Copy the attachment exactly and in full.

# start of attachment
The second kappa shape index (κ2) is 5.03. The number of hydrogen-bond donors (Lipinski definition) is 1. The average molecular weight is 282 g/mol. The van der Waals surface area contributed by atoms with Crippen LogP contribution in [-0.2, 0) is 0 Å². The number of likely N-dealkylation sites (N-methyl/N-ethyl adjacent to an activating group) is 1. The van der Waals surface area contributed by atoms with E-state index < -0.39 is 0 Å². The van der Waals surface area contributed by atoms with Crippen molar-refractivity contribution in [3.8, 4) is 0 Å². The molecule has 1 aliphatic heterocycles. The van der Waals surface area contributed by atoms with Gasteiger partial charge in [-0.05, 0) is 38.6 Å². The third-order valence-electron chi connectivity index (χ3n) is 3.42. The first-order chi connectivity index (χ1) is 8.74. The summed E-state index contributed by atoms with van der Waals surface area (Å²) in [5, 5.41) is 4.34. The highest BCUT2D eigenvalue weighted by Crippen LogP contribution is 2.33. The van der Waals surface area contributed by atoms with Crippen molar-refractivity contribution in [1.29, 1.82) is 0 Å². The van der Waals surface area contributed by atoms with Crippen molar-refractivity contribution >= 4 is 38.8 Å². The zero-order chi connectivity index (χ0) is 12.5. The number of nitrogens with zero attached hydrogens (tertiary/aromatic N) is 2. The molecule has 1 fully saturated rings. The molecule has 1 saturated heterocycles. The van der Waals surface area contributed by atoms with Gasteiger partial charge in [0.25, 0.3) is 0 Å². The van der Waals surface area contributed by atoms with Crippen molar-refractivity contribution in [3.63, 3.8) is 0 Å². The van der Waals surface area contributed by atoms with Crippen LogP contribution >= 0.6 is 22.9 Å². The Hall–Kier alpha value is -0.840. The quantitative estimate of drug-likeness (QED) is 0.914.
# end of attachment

The second kappa shape index (κ2) is 5.03. The number of hydrogen-bond donors (Lipinski definition) is 1. The average molecular weight is 282 g/mol. The van der Waals surface area contributed by atoms with Crippen LogP contribution in [-0.2, 0) is 0 Å². The number of likely N-dealkylation sites (N-methyl/N-ethyl adjacent to an activating group) is 1. The van der Waals surface area contributed by atoms with E-state index < -0.39 is 0 Å². The van der Waals surface area contributed by atoms with Crippen molar-refractivity contribution in [3.8, 4) is 0 Å². The molecule has 1 aliphatic heterocycles. The van der Waals surface area contributed by atoms with Gasteiger partial charge in [-0.05, 0) is 38.6 Å². The third-order valence-electron chi connectivity index (χ3n) is 3.42. The first-order chi connectivity index (χ1) is 8.74. The summed E-state index contributed by atoms with van der Waals surface area (Å²) in [5, 5.41) is 4.34. The highest BCUT2D eigenvalue weighted by Crippen LogP contribution is 2.33. The van der Waals surface area contributed by atoms with Crippen molar-refractivity contribution in [1.29, 1.82) is 0 Å². The van der Waals surface area contributed by atoms with Crippen molar-refractivity contribution >= 4 is 38.8 Å². The zero-order chi connectivity index (χ0) is 12.5. The number of nitrogens with zero attached hydrogens (tertiary/aromatic N) is 2. The molecule has 1 fully saturated rings. The molecule has 1 saturated heterocycles. The van der Waals surface area contributed by atoms with Gasteiger partial charge in [0.25, 0.3) is 0 Å². The van der Waals surface area contributed by atoms with Crippen molar-refractivity contribution in [3.63, 3.8) is 0 Å². The van der Waals surface area contributed by atoms with Crippen LogP contribution >= 0.6 is 22.9 Å². The Hall–Kier alpha value is -0.840. The quantitative estimate of drug-likeness (QED) is 0.914.